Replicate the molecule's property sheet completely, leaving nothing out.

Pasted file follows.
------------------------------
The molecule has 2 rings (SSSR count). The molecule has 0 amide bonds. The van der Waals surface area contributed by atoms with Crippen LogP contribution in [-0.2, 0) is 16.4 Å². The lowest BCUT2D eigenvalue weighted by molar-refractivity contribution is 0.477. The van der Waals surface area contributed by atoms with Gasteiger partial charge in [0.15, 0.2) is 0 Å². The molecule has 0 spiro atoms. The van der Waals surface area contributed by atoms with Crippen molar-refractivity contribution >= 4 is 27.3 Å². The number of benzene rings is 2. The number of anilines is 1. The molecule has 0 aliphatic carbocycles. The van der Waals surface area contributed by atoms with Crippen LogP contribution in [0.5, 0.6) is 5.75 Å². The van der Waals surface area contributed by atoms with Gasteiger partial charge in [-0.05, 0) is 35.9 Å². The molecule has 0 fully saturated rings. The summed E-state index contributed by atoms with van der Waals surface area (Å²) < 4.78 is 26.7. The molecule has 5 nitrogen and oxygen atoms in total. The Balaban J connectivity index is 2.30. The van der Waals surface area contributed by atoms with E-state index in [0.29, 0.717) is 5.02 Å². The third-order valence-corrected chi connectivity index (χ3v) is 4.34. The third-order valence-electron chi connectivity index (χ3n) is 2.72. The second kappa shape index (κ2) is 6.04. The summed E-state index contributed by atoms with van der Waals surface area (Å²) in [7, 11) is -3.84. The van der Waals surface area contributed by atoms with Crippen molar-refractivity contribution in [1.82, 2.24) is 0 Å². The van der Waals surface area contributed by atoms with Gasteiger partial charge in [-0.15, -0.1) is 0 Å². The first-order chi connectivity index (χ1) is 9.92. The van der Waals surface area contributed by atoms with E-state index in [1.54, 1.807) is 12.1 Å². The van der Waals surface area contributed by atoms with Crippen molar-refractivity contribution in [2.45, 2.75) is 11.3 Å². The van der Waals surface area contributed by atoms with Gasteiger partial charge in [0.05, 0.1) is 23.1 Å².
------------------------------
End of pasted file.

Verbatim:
The molecule has 2 rings (SSSR count). The molecule has 0 amide bonds. The van der Waals surface area contributed by atoms with Crippen LogP contribution in [-0.2, 0) is 16.4 Å². The lowest BCUT2D eigenvalue weighted by molar-refractivity contribution is 0.477. The van der Waals surface area contributed by atoms with Gasteiger partial charge in [0.15, 0.2) is 0 Å². The molecule has 0 spiro atoms. The van der Waals surface area contributed by atoms with Crippen molar-refractivity contribution >= 4 is 27.3 Å². The number of benzene rings is 2. The number of anilines is 1. The molecule has 0 aliphatic carbocycles. The van der Waals surface area contributed by atoms with Crippen LogP contribution in [0.5, 0.6) is 5.75 Å². The van der Waals surface area contributed by atoms with Gasteiger partial charge in [-0.05, 0) is 35.9 Å². The molecule has 0 fully saturated rings. The summed E-state index contributed by atoms with van der Waals surface area (Å²) < 4.78 is 26.7. The molecule has 5 nitrogen and oxygen atoms in total. The Balaban J connectivity index is 2.30. The van der Waals surface area contributed by atoms with E-state index in [0.29, 0.717) is 5.02 Å². The third-order valence-corrected chi connectivity index (χ3v) is 4.34. The third-order valence-electron chi connectivity index (χ3n) is 2.72. The second kappa shape index (κ2) is 6.04. The summed E-state index contributed by atoms with van der Waals surface area (Å²) in [7, 11) is -3.84. The van der Waals surface area contributed by atoms with Crippen molar-refractivity contribution in [1.82, 2.24) is 0 Å². The van der Waals surface area contributed by atoms with Gasteiger partial charge in [-0.15, -0.1) is 0 Å². The first-order chi connectivity index (χ1) is 9.92. The van der Waals surface area contributed by atoms with E-state index in [1.54, 1.807) is 12.1 Å². The van der Waals surface area contributed by atoms with Crippen molar-refractivity contribution in [2.45, 2.75) is 11.3 Å². The van der Waals surface area contributed by atoms with Gasteiger partial charge in [0.05, 0.1) is 23.1 Å².